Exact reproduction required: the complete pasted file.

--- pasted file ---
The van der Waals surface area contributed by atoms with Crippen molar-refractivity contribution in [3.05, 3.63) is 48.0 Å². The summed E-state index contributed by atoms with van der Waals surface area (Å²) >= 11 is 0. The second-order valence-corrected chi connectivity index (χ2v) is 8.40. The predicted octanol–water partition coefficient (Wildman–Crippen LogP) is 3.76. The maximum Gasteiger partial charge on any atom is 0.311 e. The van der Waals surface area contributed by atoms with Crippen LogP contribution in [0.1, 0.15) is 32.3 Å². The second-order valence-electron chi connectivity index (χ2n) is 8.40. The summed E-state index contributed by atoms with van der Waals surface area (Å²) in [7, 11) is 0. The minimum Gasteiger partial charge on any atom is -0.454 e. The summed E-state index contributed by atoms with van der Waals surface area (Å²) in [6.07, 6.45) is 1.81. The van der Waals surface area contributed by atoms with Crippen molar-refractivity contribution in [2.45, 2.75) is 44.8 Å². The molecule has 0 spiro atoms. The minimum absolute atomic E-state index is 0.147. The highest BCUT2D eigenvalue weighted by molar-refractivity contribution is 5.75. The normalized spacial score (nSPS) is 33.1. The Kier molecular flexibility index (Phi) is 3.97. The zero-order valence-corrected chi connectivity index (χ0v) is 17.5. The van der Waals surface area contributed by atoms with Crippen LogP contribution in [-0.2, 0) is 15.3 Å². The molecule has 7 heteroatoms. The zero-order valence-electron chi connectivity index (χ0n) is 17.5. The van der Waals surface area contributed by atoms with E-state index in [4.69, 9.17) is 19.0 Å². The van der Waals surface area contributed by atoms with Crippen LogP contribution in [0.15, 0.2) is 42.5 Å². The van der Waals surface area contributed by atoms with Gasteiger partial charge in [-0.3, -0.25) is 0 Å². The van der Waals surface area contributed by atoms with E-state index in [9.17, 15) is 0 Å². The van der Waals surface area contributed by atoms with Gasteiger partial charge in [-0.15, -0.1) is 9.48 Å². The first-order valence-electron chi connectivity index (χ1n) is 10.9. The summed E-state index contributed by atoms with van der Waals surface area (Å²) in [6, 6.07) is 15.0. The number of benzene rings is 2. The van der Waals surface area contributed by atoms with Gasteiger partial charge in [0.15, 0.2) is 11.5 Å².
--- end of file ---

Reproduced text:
The van der Waals surface area contributed by atoms with Crippen molar-refractivity contribution in [3.05, 3.63) is 48.0 Å². The summed E-state index contributed by atoms with van der Waals surface area (Å²) >= 11 is 0. The second-order valence-corrected chi connectivity index (χ2v) is 8.40. The predicted octanol–water partition coefficient (Wildman–Crippen LogP) is 3.76. The maximum Gasteiger partial charge on any atom is 0.311 e. The van der Waals surface area contributed by atoms with Crippen LogP contribution in [0.1, 0.15) is 32.3 Å². The second-order valence-electron chi connectivity index (χ2n) is 8.40. The summed E-state index contributed by atoms with van der Waals surface area (Å²) in [7, 11) is 0. The minimum Gasteiger partial charge on any atom is -0.454 e. The summed E-state index contributed by atoms with van der Waals surface area (Å²) in [6.07, 6.45) is 1.81. The van der Waals surface area contributed by atoms with Crippen molar-refractivity contribution in [2.45, 2.75) is 44.8 Å². The molecule has 0 spiro atoms. The minimum absolute atomic E-state index is 0.147. The highest BCUT2D eigenvalue weighted by molar-refractivity contribution is 5.75. The normalized spacial score (nSPS) is 33.1. The Kier molecular flexibility index (Phi) is 3.97. The zero-order valence-corrected chi connectivity index (χ0v) is 17.5. The van der Waals surface area contributed by atoms with Crippen LogP contribution in [-0.2, 0) is 15.3 Å². The molecule has 7 heteroatoms. The zero-order valence-electron chi connectivity index (χ0n) is 17.5. The van der Waals surface area contributed by atoms with E-state index in [4.69, 9.17) is 19.0 Å². The van der Waals surface area contributed by atoms with Crippen LogP contribution in [0.15, 0.2) is 42.5 Å². The van der Waals surface area contributed by atoms with Gasteiger partial charge in [-0.3, -0.25) is 0 Å². The van der Waals surface area contributed by atoms with E-state index in [9.17, 15) is 0 Å². The van der Waals surface area contributed by atoms with Gasteiger partial charge in [-0.15, -0.1) is 9.48 Å². The first-order valence-electron chi connectivity index (χ1n) is 10.9. The summed E-state index contributed by atoms with van der Waals surface area (Å²) in [6, 6.07) is 15.0. The number of benzene rings is 2. The van der Waals surface area contributed by atoms with Gasteiger partial charge in [0.15, 0.2) is 11.5 Å².